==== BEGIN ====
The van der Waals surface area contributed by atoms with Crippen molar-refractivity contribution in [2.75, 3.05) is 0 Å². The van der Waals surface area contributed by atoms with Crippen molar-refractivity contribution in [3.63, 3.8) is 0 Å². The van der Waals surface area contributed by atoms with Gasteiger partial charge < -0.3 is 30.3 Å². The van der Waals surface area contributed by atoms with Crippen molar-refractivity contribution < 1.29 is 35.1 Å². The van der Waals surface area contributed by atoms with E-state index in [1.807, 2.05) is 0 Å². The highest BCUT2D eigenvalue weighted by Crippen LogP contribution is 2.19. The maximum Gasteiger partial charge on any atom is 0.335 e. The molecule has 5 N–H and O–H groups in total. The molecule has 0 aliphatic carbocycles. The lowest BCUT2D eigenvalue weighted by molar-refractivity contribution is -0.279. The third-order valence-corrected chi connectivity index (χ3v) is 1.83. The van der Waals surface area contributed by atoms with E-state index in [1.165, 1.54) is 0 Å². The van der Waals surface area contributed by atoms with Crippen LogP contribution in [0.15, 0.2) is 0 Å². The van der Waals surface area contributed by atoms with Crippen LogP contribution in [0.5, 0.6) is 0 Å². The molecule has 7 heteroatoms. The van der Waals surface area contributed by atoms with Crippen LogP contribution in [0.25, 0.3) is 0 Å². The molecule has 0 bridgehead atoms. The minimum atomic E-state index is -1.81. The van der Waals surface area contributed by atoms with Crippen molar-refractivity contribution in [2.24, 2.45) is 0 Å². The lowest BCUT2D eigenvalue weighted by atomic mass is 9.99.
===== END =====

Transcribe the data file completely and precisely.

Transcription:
The van der Waals surface area contributed by atoms with Crippen molar-refractivity contribution in [2.75, 3.05) is 0 Å². The van der Waals surface area contributed by atoms with Crippen molar-refractivity contribution in [3.63, 3.8) is 0 Å². The van der Waals surface area contributed by atoms with Gasteiger partial charge < -0.3 is 30.3 Å². The van der Waals surface area contributed by atoms with Crippen molar-refractivity contribution < 1.29 is 35.1 Å². The van der Waals surface area contributed by atoms with E-state index in [1.807, 2.05) is 0 Å². The highest BCUT2D eigenvalue weighted by Crippen LogP contribution is 2.19. The maximum Gasteiger partial charge on any atom is 0.335 e. The molecule has 5 N–H and O–H groups in total. The molecule has 0 aliphatic carbocycles. The lowest BCUT2D eigenvalue weighted by molar-refractivity contribution is -0.279. The third-order valence-corrected chi connectivity index (χ3v) is 1.83. The van der Waals surface area contributed by atoms with E-state index in [1.165, 1.54) is 0 Å². The van der Waals surface area contributed by atoms with Crippen LogP contribution in [0.15, 0.2) is 0 Å². The van der Waals surface area contributed by atoms with Crippen LogP contribution in [0.5, 0.6) is 0 Å². The molecule has 7 heteroatoms. The van der Waals surface area contributed by atoms with Crippen LogP contribution in [0.25, 0.3) is 0 Å². The molecule has 0 bridgehead atoms. The minimum atomic E-state index is -1.81. The van der Waals surface area contributed by atoms with Crippen molar-refractivity contribution in [2.24, 2.45) is 0 Å². The lowest BCUT2D eigenvalue weighted by atomic mass is 9.99.